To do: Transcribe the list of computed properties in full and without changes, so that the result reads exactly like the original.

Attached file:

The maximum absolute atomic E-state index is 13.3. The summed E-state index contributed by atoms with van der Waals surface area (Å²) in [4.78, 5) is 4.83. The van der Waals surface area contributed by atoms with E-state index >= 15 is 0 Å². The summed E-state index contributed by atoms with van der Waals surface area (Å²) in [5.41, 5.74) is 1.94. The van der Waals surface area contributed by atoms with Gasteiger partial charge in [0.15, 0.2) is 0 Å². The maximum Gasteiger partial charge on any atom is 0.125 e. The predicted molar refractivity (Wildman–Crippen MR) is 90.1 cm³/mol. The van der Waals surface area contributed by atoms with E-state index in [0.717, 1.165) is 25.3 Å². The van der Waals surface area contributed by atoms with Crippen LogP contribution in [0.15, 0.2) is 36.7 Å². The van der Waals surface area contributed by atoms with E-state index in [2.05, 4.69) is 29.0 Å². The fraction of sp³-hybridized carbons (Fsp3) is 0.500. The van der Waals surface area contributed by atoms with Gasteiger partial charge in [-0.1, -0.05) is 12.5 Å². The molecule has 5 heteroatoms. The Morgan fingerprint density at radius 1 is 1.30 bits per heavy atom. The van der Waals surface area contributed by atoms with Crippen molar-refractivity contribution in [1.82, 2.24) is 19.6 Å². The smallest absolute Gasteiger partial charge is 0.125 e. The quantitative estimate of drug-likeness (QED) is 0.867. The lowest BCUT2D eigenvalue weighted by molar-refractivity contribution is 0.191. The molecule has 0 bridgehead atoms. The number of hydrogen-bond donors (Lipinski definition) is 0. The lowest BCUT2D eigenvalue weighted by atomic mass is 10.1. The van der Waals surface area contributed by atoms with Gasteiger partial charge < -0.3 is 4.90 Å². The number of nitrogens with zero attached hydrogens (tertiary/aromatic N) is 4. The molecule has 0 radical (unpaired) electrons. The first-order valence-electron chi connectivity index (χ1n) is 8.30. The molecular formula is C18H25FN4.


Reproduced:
The maximum absolute atomic E-state index is 13.3. The summed E-state index contributed by atoms with van der Waals surface area (Å²) in [4.78, 5) is 4.83. The van der Waals surface area contributed by atoms with E-state index >= 15 is 0 Å². The summed E-state index contributed by atoms with van der Waals surface area (Å²) in [5.41, 5.74) is 1.94. The van der Waals surface area contributed by atoms with Gasteiger partial charge in [0.15, 0.2) is 0 Å². The maximum Gasteiger partial charge on any atom is 0.125 e. The predicted molar refractivity (Wildman–Crippen MR) is 90.1 cm³/mol. The van der Waals surface area contributed by atoms with E-state index in [0.717, 1.165) is 25.3 Å². The van der Waals surface area contributed by atoms with Crippen LogP contribution in [0.15, 0.2) is 36.7 Å². The van der Waals surface area contributed by atoms with E-state index in [2.05, 4.69) is 29.0 Å². The fraction of sp³-hybridized carbons (Fsp3) is 0.500. The van der Waals surface area contributed by atoms with Gasteiger partial charge in [-0.1, -0.05) is 12.5 Å². The molecule has 5 heteroatoms. The Morgan fingerprint density at radius 1 is 1.30 bits per heavy atom. The van der Waals surface area contributed by atoms with Crippen molar-refractivity contribution in [1.82, 2.24) is 19.6 Å². The smallest absolute Gasteiger partial charge is 0.125 e. The quantitative estimate of drug-likeness (QED) is 0.867. The lowest BCUT2D eigenvalue weighted by molar-refractivity contribution is 0.191. The molecule has 0 bridgehead atoms. The number of hydrogen-bond donors (Lipinski definition) is 0. The lowest BCUT2D eigenvalue weighted by atomic mass is 10.1. The van der Waals surface area contributed by atoms with Gasteiger partial charge < -0.3 is 4.90 Å². The number of nitrogens with zero attached hydrogens (tertiary/aromatic N) is 4. The molecule has 0 radical (unpaired) electrons. The first-order valence-electron chi connectivity index (χ1n) is 8.30. The molecular formula is C18H25FN4.